How Do I Talk About Genesis With My Kids?


(system) #1

This is a companion discussion topic for the original entry at https://biologos.org/blogs/guest/how-do-i-talk-about-genesis-with-my-kids

(Melissa) #2

I read the article and am so excited to get some guidance about this, especially since I spent so many years teaching them that Genesis was literal. I really appreciate the resources mentioned as well. Videos are so helpful to get ideas across and I am happy to see “the Bible Project” website. Thank you so much!! I wish I could read, learn, and study 24/7!


(Christopher Emerling) #3

Good thoughts. I do not have children (yet) but these are topics that I often go over in my mind for my hypothetical kids. Now I feel like I have a nice framework to work with. Thank you for your post!


(Christy Hemphill) #4

I have been really impressed by the Bible Project. I have studied the Bible for a long time and I always learn something new and interesting with those videos. But they are engaging enough that you can watch them as a family too. I appreciate that there is a high level of scholarship that goes into them, and they approach potentially divisive topics in a really sensitive way, so I feel like I can recommend them to people over a pretty wide spectrum of convictions and no one will find them offensive or overtly biased toward a particular “team.” They do a great job.

:slight_smile: You are so welcome.


(Randy) #5

Thank you. This helps me with finding the positives in the Bible to discuss with children. I sometimes get a bit discouraged with my own reactions to, and deconstruction of, the ANE creation and flood stories. My own church is very literalist, but I struggle with the cognitive dissonance, knowing the science from having gone to secular schools (they tell me they pray for me because I’m the only one who didn’t attend a Christian college!). Focusing on the spiritual principles can be common ground.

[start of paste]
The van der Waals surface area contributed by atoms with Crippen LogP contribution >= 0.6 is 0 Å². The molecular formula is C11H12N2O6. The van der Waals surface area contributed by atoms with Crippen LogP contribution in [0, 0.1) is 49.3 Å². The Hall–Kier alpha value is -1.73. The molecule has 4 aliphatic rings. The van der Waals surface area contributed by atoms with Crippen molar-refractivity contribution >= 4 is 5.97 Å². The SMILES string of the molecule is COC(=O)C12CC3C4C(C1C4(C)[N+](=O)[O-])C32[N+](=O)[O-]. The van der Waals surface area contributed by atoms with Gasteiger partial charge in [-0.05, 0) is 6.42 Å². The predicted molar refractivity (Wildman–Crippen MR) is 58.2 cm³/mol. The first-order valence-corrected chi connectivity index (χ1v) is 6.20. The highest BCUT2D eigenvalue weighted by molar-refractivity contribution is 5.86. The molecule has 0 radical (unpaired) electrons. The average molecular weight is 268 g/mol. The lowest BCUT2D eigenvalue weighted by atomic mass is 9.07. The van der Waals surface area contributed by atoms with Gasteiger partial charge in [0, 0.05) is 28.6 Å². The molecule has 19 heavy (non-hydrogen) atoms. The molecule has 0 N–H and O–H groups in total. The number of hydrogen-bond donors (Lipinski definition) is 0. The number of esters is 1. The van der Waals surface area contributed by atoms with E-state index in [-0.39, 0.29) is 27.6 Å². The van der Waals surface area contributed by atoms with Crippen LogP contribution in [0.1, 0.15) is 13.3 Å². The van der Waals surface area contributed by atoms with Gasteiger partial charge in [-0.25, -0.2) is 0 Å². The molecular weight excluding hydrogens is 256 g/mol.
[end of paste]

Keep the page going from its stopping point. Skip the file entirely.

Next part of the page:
I’m from a missionary kid background and recently ran into difficulty with applying for mission work. The statement of faith was clearly that all pain and death came from Adam’s sin. I’m curious as to what your approach is in discussing the Bible with the peoples you live among. I just read a book by a missionary we have supported for long, and she recounts how she told the Africans that God judged us all by Adam’s sin. Rather understandably, they asked her what they had to do with Adam’s sin.

It’s very difficult. Sometimes, I think that we get into such a rote of memorizing our doctrines that we don’t really think what they mean: What does the son of God actually mean? Trinity? Washing in the blood?

Good start. Thanks.


(Laura) #6

I can relate to this too. Especially for those of us who grew up in traditional Christian homes – I know I had a good deal of “doctrine” in my head long before I was ever ready to study the Bible on my own, so when I got to that point it was really hard to study it without automatically transposing all of my already-learned doctrine onto it.


(Christy Hemphill) #7

I think sometimes those of us who have unlearned some things along the way sometimes may feel the need to provide our kids with tools they don’t necessarily need, because they aren’t being set up to experience the same conflicts. My kids will have different challenges than I had.